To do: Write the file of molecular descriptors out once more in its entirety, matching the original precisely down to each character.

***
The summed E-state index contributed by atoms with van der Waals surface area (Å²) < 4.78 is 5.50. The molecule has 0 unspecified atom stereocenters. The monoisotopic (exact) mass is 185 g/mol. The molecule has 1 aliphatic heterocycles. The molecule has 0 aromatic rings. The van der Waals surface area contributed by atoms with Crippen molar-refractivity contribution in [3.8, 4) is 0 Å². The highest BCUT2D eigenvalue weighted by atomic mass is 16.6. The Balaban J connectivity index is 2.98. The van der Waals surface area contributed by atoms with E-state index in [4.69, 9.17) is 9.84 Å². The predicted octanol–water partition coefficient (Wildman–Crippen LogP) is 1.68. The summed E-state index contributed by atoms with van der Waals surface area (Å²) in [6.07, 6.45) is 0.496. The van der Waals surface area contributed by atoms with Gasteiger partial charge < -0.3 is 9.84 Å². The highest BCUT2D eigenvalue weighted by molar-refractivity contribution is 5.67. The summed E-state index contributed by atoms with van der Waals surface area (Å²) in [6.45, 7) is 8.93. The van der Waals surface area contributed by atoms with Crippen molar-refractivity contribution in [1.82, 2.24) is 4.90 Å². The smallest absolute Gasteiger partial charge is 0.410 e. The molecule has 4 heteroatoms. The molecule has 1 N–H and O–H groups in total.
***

The summed E-state index contributed by atoms with van der Waals surface area (Å²) < 4.78 is 5.50. The molecule has 0 unspecified atom stereocenters. The monoisotopic (exact) mass is 185 g/mol. The molecule has 1 aliphatic heterocycles. The molecule has 0 aromatic rings. The van der Waals surface area contributed by atoms with Crippen molar-refractivity contribution in [3.8, 4) is 0 Å². The highest BCUT2D eigenvalue weighted by atomic mass is 16.6. The Balaban J connectivity index is 2.98. The van der Waals surface area contributed by atoms with E-state index in [4.69, 9.17) is 9.84 Å². The predicted octanol–water partition coefficient (Wildman–Crippen LogP) is 1.68. The summed E-state index contributed by atoms with van der Waals surface area (Å²) in [6.07, 6.45) is 0.496. The van der Waals surface area contributed by atoms with Gasteiger partial charge < -0.3 is 9.84 Å². The highest BCUT2D eigenvalue weighted by molar-refractivity contribution is 5.67. The summed E-state index contributed by atoms with van der Waals surface area (Å²) in [6.45, 7) is 8.93. The van der Waals surface area contributed by atoms with Crippen molar-refractivity contribution in [1.82, 2.24) is 4.90 Å². The smallest absolute Gasteiger partial charge is 0.410 e. The molecule has 4 heteroatoms. The molecule has 1 N–H and O–H groups in total.